Figure 1: Nikki Lee, taken from The Hiphop project (2001)
Nikki Lee is a Korean born American artist who has explored the subject of people and their identity. “Acting different depending on who is with us is something that we all do.” (Bright, 2011:40) In her Projects (1997-2001) Nikki Lee explored this idea of shifting identity by transforming her persona to join a series of different ethnic and sub-cultural groups and photographing the results.
Lee completely transforms her appearance and persona to fit in with the different groups who each know that Lee is an artist and seemingly welcome her into their space. To gain maximum authenticity and so as not to disrupt her assimilation Lee captures the experience by having members of the group take holiday snap-like pictures that she herself directs whilst using a basic low-tech camera.
Nikki Lee originally from a small Korean village was brought up on western popular culture digested through mass media channels before moving to America in 1994 to study fashion in New York and the influences of her background can be seen in her work. In making Projects Nikki Lee has assumed numerous identities such as the Hispanic, Hiphop, Punk, Skateboarder, Tourist, Schoolgirl and Yuppie.
I find her work interesting as an exploration into image and identity and how this works to differentiate people but also how it integrates people. I think Lee’s work asks us why we choose to integrate. Do we need to? What would happen if we did n’t? Remembering that Nikki Lee was actually born Lee Seung-Hee but chose an American sounding name as soon as she arrived as a Korean immigrant in New York.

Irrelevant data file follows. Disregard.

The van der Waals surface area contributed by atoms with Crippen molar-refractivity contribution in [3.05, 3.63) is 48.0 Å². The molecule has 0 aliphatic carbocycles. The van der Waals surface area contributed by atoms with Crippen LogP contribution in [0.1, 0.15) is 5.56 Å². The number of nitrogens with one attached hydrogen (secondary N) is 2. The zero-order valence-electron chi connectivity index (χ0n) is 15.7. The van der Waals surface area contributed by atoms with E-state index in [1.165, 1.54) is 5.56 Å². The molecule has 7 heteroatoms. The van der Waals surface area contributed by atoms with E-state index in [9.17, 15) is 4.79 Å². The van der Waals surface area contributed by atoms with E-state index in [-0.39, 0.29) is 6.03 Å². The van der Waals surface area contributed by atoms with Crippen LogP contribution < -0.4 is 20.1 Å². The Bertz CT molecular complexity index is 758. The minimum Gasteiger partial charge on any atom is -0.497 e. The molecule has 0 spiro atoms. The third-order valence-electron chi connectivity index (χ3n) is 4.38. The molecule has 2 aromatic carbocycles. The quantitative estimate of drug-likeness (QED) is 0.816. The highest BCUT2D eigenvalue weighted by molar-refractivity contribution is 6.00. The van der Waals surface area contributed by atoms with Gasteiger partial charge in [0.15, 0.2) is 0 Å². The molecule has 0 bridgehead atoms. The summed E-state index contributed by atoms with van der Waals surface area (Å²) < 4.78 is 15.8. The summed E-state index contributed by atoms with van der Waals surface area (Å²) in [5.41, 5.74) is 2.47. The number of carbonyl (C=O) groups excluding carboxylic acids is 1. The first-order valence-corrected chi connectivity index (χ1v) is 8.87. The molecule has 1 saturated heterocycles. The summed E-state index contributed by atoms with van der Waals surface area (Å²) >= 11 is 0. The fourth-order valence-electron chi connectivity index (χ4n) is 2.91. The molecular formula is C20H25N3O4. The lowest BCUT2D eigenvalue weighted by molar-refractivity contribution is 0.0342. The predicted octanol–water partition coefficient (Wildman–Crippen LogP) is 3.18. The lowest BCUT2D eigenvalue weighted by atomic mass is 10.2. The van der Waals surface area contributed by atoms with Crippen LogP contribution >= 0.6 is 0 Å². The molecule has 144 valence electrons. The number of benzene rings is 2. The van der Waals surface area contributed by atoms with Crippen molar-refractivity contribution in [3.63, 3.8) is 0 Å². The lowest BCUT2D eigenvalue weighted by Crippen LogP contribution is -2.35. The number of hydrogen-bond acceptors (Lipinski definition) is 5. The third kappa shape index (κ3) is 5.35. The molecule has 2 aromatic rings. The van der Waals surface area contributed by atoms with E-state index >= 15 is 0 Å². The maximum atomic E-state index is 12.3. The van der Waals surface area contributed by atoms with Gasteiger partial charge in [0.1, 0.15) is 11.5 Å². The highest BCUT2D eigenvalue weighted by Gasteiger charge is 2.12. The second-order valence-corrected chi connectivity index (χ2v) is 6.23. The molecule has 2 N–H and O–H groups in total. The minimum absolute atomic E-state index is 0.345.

Again by understanding her background in fashion and advertising I can see how Lee might be tempted to pose another question regarding the depth and permanence of identity especially in the light of the way that Lee was able to change hers so frequently and with such relative ease.
Is the work of Nikki Lee merely voyeuristic or exploitative? What does she seek to prove by integrating with the group? I believe that by understanding Nikki Lee’s personal journey we can tangibly see her personal interest in this field.
I also believe that her work is valuable in so much that it reflects on people and modern society (values) by revealing the lengths that people (have to) go to in order to fit in to what is a superficial socially constructed reality. I think Lee starts to help us make the conclusion that on many levels people are or at least can be the same.
I also looked at a later body of work made by Nikki Lee called Parts (2002-2005) which explores people in relationship to others, again an interesting self-portraiture project which delves into the human psyche and how this collides with societal needs and values.
Bright, S (2011) Art Photography Now London: Thames and Hudson Ltd
The Creator’s Project (2011) Kyuhee Baik. AT:
(Accessed on 5 July 2016)
Figure 1 Taken from The Hiphop project 2001
(accessed 5 July 2016)